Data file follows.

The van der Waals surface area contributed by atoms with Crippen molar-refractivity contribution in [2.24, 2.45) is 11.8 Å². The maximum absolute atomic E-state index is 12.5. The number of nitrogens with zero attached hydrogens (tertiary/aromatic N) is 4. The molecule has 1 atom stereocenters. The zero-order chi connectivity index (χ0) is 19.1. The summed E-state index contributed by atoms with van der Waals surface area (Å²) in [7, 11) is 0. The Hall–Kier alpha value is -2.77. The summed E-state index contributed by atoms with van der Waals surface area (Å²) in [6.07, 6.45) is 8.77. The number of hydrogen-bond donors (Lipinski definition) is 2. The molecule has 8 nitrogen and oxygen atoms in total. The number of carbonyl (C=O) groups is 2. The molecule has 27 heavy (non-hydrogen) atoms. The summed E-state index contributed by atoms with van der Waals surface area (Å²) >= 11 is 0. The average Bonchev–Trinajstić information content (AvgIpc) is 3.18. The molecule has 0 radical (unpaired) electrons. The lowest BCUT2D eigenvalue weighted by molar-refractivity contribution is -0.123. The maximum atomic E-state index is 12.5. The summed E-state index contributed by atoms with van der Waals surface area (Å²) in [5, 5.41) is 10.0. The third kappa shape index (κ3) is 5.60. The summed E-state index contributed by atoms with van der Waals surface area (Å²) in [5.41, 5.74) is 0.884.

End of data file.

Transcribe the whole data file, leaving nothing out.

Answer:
The van der Waals surface area contributed by atoms with Crippen molar-refractivity contribution in [2.24, 2.45) is 11.8 Å². The maximum absolute atomic E-state index is 12.5. The number of nitrogens with zero attached hydrogens (tertiary/aromatic N) is 4. The molecule has 1 atom stereocenters. The zero-order chi connectivity index (χ0) is 19.1. The summed E-state index contributed by atoms with van der Waals surface area (Å²) in [7, 11) is 0. The Hall–Kier alpha value is -2.77. The summed E-state index contributed by atoms with van der Waals surface area (Å²) in [6.07, 6.45) is 8.77. The number of hydrogen-bond donors (Lipinski definition) is 2. The molecule has 8 nitrogen and oxygen atoms in total. The number of carbonyl (C=O) groups is 2. The molecule has 27 heavy (non-hydrogen) atoms. The summed E-state index contributed by atoms with van der Waals surface area (Å²) >= 11 is 0. The average Bonchev–Trinajstić information content (AvgIpc) is 3.18. The molecule has 0 radical (unpaired) electrons. The lowest BCUT2D eigenvalue weighted by molar-refractivity contribution is -0.123. The maximum atomic E-state index is 12.5. The summed E-state index contributed by atoms with van der Waals surface area (Å²) in [5, 5.41) is 10.0. The third kappa shape index (κ3) is 5.60. The summed E-state index contributed by atoms with van der Waals surface area (Å²) in [5.41, 5.74) is 0.884.